I don’t remember exactly when it was, sometime during the holidays in 2017. I was still full of enthusiasm and eagerness. After all, the ability to reach out to you was something fresh as we went into the new year, my first full one at The Press.
The thought of “I forecast for these places, but let’s actually get out and hear from the locals” kept itching at me. After all, weather is found in all nooks and crannies of the state.
So I pitched an idea to Managing Editor Buzz Keough: Let’s visit all 63 towns, in under 365 days. He gave his blessing. I was pumped for the challenge.
We got to work. Mike DellaVecchia, our digital director, created the backbone of our On The Road website. Krishna Mathias, our graphics designer, found a way to combine our “Where to Live” real estate section with the answer to “What makes this town a South Jersey Special?” which was the central question I sought to answer.
Oh, and we needed a name. “On The Road with Joe” it was.
So off we went, Jan. 18, 2018. First stops (63 towns, averaging one a week would mean doubling up), Shiloh and Stow Creek Township in western Cumberland County. Never heard of them until I started here. Still, I wanted to begin there. If you haven’t been, it’s big-sky country, with farmlands that stretch as far as the eye can see.
We pulled up to Stow Creek Landing. You couldn’t hear a thing on this frigid January day. The water was frozen from one of the longest cold streaks in recorded history.
Mayor Randy Dickinson met us there in his truck, plaid shirt and work jacket. He was down to earth, humble and even cracked a few jokes. In the video, we figured out whether it was “crick” or “creek” (crick for the natives). Then,
“What makes this town a South Jersey Special?” I asked.
“We’re small, and we’re proud of it,” the mayor said.
And it began.
Dennis Township Mayor Zeth Matalucci reached out to me right after that first shoot to do an episode at Dennis Township Primary School. Lorie Sailor, a teacher at Frog Pond Elementary School in Little Egg Harbor Township, messaged me, too. We had a third episode in February. Thank you to both of you. It gave us early momentum.
“On The Road” helped bring part of my life full circle. I reconnected with my third-grade teacher, Mrs. Abel, at Washington Avenue Elementary School in Pleasantville, nearly 15 years after I last saw her. Since our reunion, I’ve been back there a handful of times and enjoyed connecting with the students.
As the seasons changed, so did our themes. We went to strawberry fields in Deerfield Township and attended a Jersey Fresh event at Sheppard Farms in Lawrence Township.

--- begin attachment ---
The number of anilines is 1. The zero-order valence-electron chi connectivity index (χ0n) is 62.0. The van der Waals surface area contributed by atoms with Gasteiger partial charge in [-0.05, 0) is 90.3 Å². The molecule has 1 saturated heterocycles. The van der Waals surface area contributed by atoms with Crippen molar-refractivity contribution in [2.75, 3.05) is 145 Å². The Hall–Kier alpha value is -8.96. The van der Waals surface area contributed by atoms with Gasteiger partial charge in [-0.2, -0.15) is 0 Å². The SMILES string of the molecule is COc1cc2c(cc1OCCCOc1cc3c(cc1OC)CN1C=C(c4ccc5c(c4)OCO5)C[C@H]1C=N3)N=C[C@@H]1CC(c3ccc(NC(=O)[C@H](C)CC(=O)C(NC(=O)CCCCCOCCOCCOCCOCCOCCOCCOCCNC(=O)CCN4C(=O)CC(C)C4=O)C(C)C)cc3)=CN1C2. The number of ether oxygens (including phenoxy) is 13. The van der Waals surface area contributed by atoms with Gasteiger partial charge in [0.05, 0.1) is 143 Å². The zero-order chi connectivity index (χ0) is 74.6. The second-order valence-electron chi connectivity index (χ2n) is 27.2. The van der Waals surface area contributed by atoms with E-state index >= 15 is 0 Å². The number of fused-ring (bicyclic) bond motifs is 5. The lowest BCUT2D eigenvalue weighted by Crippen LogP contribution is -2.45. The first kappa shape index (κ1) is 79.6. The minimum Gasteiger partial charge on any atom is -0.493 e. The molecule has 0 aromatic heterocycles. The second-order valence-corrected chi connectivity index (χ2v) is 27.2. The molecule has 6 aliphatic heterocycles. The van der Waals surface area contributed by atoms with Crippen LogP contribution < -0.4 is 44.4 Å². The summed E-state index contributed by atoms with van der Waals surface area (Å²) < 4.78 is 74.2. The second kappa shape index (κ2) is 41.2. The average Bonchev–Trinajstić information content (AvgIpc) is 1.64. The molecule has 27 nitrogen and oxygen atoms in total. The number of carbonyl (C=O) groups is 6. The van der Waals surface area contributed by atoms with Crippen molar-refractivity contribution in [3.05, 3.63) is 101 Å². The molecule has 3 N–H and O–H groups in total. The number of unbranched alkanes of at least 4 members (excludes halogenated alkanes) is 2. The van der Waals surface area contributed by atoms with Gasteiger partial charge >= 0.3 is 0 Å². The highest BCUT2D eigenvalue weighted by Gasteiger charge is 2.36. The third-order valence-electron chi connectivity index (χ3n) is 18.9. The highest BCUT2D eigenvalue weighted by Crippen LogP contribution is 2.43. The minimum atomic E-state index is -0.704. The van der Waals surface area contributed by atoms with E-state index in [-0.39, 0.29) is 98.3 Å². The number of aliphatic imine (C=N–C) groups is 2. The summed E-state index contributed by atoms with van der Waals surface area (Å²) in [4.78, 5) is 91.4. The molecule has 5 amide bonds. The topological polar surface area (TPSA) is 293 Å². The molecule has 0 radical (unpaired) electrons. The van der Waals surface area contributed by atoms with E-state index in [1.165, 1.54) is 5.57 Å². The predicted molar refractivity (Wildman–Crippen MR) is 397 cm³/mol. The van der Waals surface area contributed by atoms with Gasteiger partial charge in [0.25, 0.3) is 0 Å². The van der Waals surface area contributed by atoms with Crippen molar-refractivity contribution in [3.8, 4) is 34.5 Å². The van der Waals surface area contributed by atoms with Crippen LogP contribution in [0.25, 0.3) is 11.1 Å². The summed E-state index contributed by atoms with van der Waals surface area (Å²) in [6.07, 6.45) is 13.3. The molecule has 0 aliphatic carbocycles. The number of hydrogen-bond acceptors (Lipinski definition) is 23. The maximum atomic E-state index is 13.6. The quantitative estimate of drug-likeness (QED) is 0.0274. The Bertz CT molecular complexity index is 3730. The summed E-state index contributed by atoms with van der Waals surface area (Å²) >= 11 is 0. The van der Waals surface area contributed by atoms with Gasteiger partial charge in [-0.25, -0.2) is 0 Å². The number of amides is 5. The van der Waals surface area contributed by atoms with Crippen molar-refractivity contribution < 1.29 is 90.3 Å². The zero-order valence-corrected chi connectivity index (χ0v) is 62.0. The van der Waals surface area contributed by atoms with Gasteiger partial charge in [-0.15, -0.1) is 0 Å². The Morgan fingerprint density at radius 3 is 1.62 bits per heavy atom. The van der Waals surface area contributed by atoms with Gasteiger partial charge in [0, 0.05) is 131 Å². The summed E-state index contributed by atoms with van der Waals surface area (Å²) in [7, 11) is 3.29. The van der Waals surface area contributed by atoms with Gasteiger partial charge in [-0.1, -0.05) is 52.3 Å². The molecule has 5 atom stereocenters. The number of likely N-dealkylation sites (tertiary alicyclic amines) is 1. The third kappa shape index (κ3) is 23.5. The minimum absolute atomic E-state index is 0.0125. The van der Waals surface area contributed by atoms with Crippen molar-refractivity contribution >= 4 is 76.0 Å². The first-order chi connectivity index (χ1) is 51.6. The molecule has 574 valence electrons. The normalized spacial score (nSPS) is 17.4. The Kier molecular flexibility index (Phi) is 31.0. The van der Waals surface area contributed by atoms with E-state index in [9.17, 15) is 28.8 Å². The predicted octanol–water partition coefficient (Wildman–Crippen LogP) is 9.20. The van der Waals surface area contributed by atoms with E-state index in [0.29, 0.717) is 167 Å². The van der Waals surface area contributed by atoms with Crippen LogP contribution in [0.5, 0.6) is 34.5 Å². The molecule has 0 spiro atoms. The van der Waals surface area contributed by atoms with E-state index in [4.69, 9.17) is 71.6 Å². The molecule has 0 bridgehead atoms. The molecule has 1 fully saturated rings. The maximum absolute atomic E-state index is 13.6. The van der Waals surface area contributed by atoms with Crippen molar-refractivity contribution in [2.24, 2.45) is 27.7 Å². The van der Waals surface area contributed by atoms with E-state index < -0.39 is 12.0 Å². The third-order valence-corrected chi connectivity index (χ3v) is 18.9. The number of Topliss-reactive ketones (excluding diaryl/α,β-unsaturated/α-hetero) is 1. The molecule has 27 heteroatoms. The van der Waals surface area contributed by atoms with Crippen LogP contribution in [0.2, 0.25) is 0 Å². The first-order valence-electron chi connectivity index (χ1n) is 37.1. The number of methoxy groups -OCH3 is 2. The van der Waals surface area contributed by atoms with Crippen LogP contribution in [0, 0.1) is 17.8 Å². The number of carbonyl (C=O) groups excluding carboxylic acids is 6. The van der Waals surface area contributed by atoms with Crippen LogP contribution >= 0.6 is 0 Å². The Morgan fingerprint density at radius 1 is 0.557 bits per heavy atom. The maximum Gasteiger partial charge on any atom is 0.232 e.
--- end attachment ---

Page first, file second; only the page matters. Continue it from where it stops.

Summer brought us many shore visits. We previewed America’s largest crabbing tournament at the Assault on Patcong Creek in Somers Point and celebrated the Fourth of July in Galloway Township. We went to five Long Beach Island towns in August alone.
Autumn brought us back to the mainland. We celebrated Halloween in Northfield and Linwood, and did a football-themed episode with the Millville and Bridgeton high school squads.
As the home stretch came, we had our only slip-up of the year in December.
We were supposed to do a combination episode in Buena at the Saint Padre Pio Shrine and Buena Vista Township with Mayor Chuck Chiarello. The Buena Vista part was fine, and we appreciated the mayor’s time. However, the audio cut out on that windy day outside at the shrine and we had to re-shoot. Thankfully Ali Dandrea, granddaughter of Marie Dandrea, the founder, was game for us to come back. We had no problems the second time around.
Then, 350 days after we began, we made our last stop at the Harbor Square Theatre in Stone Harbor. Driving over Stone Harbor Boulevard to the Garden State Parkway didn’t feel any different, though. I knew it was over, it just felt like such a part of my life that I couldn’t shake it.
Your response was positive, not only during the conclusion of it but throughout the series. There was a point where the latest episode was the most watched weather video three weeks in a row. I can’t thank you enough for that. I hope you learned a little something from each town, and maybe paid them a visit.
On The Road is over in its current, road-warrior form, but that doesn’t mean it’s done forever. We’ll be taking a winter break during January, but expect us back out in February, taking part in the memorable events and places that make South Jersey home.